Friday, 30 May 2014


From The New Republic

“Dr. Angelou,” which was repeated by many media outlets after she died, was willed by Ms. Angelou herself: Her website referred to her as “Dr. Angelou” and her Twitter handle was the unambiguous @DrMayaAngelou. Wake Forest University, where she taught for many years, colluded in this ruse, referring to her in its obituary as “civil rights activist and professor Dr. Maya Angelou.” When I called the school to ask why it went along with this misdirection, a spokesman told me, “That was her choice, to be called that.” 

Ms. Angelou did have numerous honorary doctorates, from Smith College, Mills College, Mount Holyoke College, Northeastern, Lafayette, Eastern Connecticut State—the list goes on. These degrees are given at commencements to lure big names to the ceremonies, impressing graduates and their parents. I have long thought little of this tradition; at Yale, my alma mater, honorary degree recipients pop onto campus, meet with administrators and a few students (student government presidents, that type), collect their degrees onstage, then leave. Paul Simon got an honorary doctorate in 1996, Paul McCartney in 2008—and neither graced us with a song. 

In any event, throughout academia, it is agreed that an honorary doctorate does not entitle one to call oneself “Dr.”

Actually, I think that technically speaking, an honorary doctorate does entitle you to call yourself "Dr". It's more that anyone who decides to do so is being a bit of a dick for doing it.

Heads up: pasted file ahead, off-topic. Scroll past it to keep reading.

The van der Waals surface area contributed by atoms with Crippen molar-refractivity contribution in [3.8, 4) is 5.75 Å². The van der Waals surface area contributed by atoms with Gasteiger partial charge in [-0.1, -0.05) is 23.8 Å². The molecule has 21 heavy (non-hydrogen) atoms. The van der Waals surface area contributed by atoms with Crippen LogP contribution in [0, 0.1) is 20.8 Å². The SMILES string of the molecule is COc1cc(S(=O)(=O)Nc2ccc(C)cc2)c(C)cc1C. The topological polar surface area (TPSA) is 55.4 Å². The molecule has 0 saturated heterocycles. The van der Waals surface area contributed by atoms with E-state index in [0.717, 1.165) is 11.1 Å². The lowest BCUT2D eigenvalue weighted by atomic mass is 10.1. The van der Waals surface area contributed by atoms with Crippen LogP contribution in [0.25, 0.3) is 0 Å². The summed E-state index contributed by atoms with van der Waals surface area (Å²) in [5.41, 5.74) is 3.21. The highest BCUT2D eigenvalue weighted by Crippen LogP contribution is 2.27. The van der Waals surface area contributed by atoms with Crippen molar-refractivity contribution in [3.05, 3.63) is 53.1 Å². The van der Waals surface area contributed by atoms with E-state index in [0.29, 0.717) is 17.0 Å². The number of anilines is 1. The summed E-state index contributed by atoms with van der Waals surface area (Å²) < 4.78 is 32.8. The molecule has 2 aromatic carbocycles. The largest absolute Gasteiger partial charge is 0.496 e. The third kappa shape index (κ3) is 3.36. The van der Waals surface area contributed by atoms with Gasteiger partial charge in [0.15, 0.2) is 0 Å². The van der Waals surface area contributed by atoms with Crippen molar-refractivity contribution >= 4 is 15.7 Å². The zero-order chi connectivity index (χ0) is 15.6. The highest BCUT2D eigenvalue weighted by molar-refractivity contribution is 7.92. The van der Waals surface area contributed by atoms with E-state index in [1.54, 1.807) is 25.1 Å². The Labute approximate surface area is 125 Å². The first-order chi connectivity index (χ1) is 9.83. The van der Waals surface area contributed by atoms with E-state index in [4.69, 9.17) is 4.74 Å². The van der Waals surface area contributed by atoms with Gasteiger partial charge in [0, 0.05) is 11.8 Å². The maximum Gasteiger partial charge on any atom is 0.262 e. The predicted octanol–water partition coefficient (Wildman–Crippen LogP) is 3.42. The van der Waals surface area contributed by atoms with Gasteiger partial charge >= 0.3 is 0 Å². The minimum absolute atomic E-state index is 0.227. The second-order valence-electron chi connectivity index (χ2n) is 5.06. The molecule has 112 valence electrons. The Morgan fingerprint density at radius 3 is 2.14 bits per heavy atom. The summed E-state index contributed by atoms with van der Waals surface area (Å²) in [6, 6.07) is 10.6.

I only found out recently that a friend I've known for 20 years is a Dr (electronics engineering). But he rarely uses it except when doing conferences or on his CV.


A K Haart said...

In my field, "Dr" was rarely used by some but used all the time by others. Oddly enough it didn't seem to be much of a career advantage either way.

Derek said...

It's not much of an honour if you can't use it though. If they think you're good enough to be awarded it, you are surely good enough to be able to use it.

Ian Hills said...

It's when they show off about having honorary degrees from places like the University of the North Circular Road (ie Neasden Polytechnic) that gets me all hysterical.

The Stigler said...

There's almost an inverse law about non-medical people with doctorates that use them - they're generally blowhards.

The "honorary" part is really saying that you're not supposed to use it, because it's not about academic rigour. It's just a recognition of achievement. Most people who get that understand that, and feel good about getting one.

Ian Hills,
Maya Angelou has something like 50 honorary degrees. Most of which are really just about a university trying to show how hip they are to racism and sexism. She's interesting from a historical perspective, of being involved in the civil rights movement, but most of her poetry is unmemorable.

Pablo said...

Not a lot of diff. 'tween that + being knighted or made a lord afaics.

The Stigler said...


Very similar, actually.

Mark Wadsworth said...

I never did a PhD (in what?) but somebody at work called me "Dr Wadsworth" for a joke years ago, and it sort of stuck, some of the new people who join hear it and think that I did do a PhD, even though I explain to them it was a joke.

I think that honorary PhD's are a bit like that. Just a bit of fun.